Despite the potential loss of native and migratory birds and bats along coastal wind farm sites and massive fragmentation of habitat, neither the United States Fish and Wildlife Service or the Texas Parks and Wildlife Department require environmental impact studies or permitting for wind farm construction on private land.

Voluntary environmental assessments have been conducted by the companies set to erect turbines along the coastal migratory corridor in Kenedy County. The studies have been reviewed by both the United States Fish and Wildlife Service and Texas Parks and Wildlife Department biologists. Neither agency has filed an objection to site construction.

"Our studies indicate the project would have minimal impact," said Jan Johnson, Communication Director for PPM energy of Oregon, which is a wholly owned subsidiary of Iberdrola and represents their interests in the United States. "Small numbers of raptors and relatively few migratory birds pass thru the area proposed for wind development."

However industry funded assessments have not been as rigorous as many would like to see, and while the potential for bird kills remain a major concern, the likelihood of significant bat mortality may be even greater.

"I am unaware of any credible study that would show that this coastal wind turbine facility would not be a problem for bats," said Dr. Merlin Tuttle, President of Bat Conservation International, BCI, in Austin, Texas. Bats are of tremendous economic value to the state's agricultural sector and are worth literally millions of dollars annually. According to BCI, bats in the Texas Hill Country for example consume 1,000 tons of insects nightly.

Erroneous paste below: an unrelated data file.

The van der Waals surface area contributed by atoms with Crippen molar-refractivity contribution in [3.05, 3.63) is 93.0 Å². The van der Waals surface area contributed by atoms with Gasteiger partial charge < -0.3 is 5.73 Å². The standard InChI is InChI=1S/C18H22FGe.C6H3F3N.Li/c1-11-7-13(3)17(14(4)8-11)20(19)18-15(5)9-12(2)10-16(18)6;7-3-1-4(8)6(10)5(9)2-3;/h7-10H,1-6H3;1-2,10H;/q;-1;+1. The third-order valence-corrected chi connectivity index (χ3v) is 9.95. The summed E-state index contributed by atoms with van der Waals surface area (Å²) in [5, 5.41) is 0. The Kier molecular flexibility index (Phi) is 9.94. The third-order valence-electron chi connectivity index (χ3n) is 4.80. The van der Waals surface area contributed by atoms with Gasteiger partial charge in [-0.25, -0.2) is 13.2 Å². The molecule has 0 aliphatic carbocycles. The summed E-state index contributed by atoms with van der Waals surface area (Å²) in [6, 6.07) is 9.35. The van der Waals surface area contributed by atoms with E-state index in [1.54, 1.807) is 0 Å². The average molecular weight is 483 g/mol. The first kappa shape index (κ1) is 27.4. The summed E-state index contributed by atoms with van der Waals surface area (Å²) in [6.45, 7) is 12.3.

"As we are doing more and more accurate monitoring we are finding that the problem is far more widespread than we initially realized for high bat kills going on from the Appalachians in the northeast to the prairies of Alberta, Canada and the farming areas of the central United States," said Dr. Tuttle. Wind turbine complexes such as the Maple Ridge Wind Power Project in New York kill thousands of bats annually, and Dr. Tuttle believes there may be an insidious cause.

"I think there is a lot we are yet going to discover, and the thing that is scariest is that all available evidence suggests that the bats are actually attracted to turbines," Tuttle revealed. "There are multiple hypotheses, but I personally think that the bats are queuing on low frequency sounds from the turbines. Bats use low frequency sounds to assist them in finding feeding grounds. We are conducting studies right now that will help elucidate these issues."

"We don't know nearly enough about either the risks or the solutions we would employ if they turn out to be as bad as we think they may be," Tuttle said. "Until we know more about the risks, we should not be building in high risk areas, and certainly this coastal migration flyway is one of the most high risk areas in all of North America."

A 21 mile long transmission line is proposed to link the Kenedy Ranch wind turbine complex to the grid. In an effort to establish some type of regulatory authority regarding the development of wind power projects the CHA will appear before the Public Utility Commission, PUC, on October 17 to request "intervener" status in the transmission line approval process.

It is the position of the CHA that a failure of the PUC to review the wind power projects would violate the federal Coastal Zone Management Act, which requires a regulatory process over all energy generation facilities in the coastal region, as well as guaranteed public participation in the permitting process. According to the CHA, if these requirements are not upheld, Texas could be at risk of losing millions in federal funding currently used to protect the Texas coast.


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Copyright 2007 Richard Moore